When our eldest was born, it became quite essential. I was freelancing around the unrelenting demands of a newborn, and finding the juggle incredibly tough. To have our wonderful cleaner (who I’m still in contact with, 12 years on) come once a week and sort out the cleaning, so I could concentrate on babies and deadlines and the bottomless laundry pile, was my sanity saver.

Also, at that point (in the heyday of magazine journalism, just before the 2008 crash) I could have made much more money in those two hours than it cost me in cleaning fees, so it was a no-brainer.

These days the costs aren’t so easily recouped, but it still doesn’t make sense for me to lose hours out of the limited work time I have between school hours. Plus, I know I’d feel resentful if I was stuck with ALL the cleaning duties, and that’s never a good thing to add to a relationship.

Once lockdown had eased and OH and I were back on track with finances, one of the first things I did was text our cleaner to restart her fortnightly visits.

Not only is it a real morale boost to have the place looking swish (I only had time to tackle a room or two a day, so we never got the full ‘wow’ effect of having the entire house sparkling at one time), it actually helps me to concentrate, as I’m not constantly distracted by the jobs that need doing.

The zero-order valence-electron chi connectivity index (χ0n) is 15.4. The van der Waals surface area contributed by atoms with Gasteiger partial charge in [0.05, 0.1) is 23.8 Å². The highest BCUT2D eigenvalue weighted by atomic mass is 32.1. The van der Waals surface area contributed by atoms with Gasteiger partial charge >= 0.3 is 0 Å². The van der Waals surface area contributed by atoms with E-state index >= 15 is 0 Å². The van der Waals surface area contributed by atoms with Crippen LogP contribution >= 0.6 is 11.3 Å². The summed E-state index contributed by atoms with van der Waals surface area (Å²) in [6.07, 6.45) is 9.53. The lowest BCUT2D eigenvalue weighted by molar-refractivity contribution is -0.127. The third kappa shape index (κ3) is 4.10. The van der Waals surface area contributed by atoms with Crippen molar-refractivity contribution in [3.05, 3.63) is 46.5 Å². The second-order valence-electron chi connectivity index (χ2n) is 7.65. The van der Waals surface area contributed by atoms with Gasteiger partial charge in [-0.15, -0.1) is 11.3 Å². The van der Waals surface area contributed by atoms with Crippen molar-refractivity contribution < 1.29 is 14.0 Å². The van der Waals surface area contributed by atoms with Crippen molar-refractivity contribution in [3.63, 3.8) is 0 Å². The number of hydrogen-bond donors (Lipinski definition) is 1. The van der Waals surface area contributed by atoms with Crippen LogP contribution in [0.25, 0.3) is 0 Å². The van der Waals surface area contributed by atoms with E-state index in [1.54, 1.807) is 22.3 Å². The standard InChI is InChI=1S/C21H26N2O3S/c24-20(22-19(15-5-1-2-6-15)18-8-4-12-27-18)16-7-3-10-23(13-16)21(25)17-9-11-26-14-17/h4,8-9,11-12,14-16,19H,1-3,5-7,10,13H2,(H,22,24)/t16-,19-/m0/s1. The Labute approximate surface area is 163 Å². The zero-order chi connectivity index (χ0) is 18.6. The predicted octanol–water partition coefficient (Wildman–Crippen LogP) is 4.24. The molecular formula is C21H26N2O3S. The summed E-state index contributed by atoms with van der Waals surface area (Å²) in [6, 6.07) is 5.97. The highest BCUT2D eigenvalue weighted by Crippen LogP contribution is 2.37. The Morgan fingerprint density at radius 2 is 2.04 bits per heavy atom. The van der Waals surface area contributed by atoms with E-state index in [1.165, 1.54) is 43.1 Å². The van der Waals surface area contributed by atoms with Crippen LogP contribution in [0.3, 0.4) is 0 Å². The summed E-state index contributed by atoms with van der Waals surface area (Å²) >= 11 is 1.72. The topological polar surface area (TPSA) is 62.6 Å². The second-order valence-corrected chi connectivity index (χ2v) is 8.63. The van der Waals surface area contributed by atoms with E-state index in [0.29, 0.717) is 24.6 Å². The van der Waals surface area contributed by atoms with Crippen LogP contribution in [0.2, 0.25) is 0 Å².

Having the deep cleaning taken care of means I can spend more time on the aesthetics, those finishing touches that make the house homely and inviting. Plus, who doesn’t want an extra level of cleanliness in this hygiene-obsessed world?

A home cleaner is a cost I’m happy to justify for the benefits I get back.


• use your postcode to find a home cleaner locally

• read the message boards at your local shops and community centres

• ask your friends for recommendations

• check the classified adverts on your local news website

Your next read: Older & Wiser, Why You Should Choose Antique Jewellery

(photo courtesy of Jan Kopřiva, Unsplash)


  1. I struggle with this all the time. We don’t have money to spare and we are only two females in a not enormous apartment. I feel like I should be able to clean up our own space without help and that the money could be spent better elsewhere. So I say that I clean my own home but actually I let it go for far too long and it makes me miserable living in a place that always seems to need cleaning. But I won’t get a cleaner – I’ll just make more promises to myself and carry on beating myself up about my less than clean home. Such is life. (Except this time I really am going change. @flylady, etc… )

    • I totally know how you feel – we paused the cleaning during lockdown to save every penny and I actually didn’t mind doing it at first as I had all that extra time on my hands. But then as my work picked back up again I was falling further behind and it ended up being a bit of a false economy… but I still felt guilty spending that money until it became clear I could earn substantially more by clawing back that time to work instead! I wonder if it’s a bit of a gender thing too, the pressure we put on ourselves – I’m pretty sure men wouldn’t worry nearly so much about trying to ‘do it all’ (well, my hubby wouldn’t, at least!). xx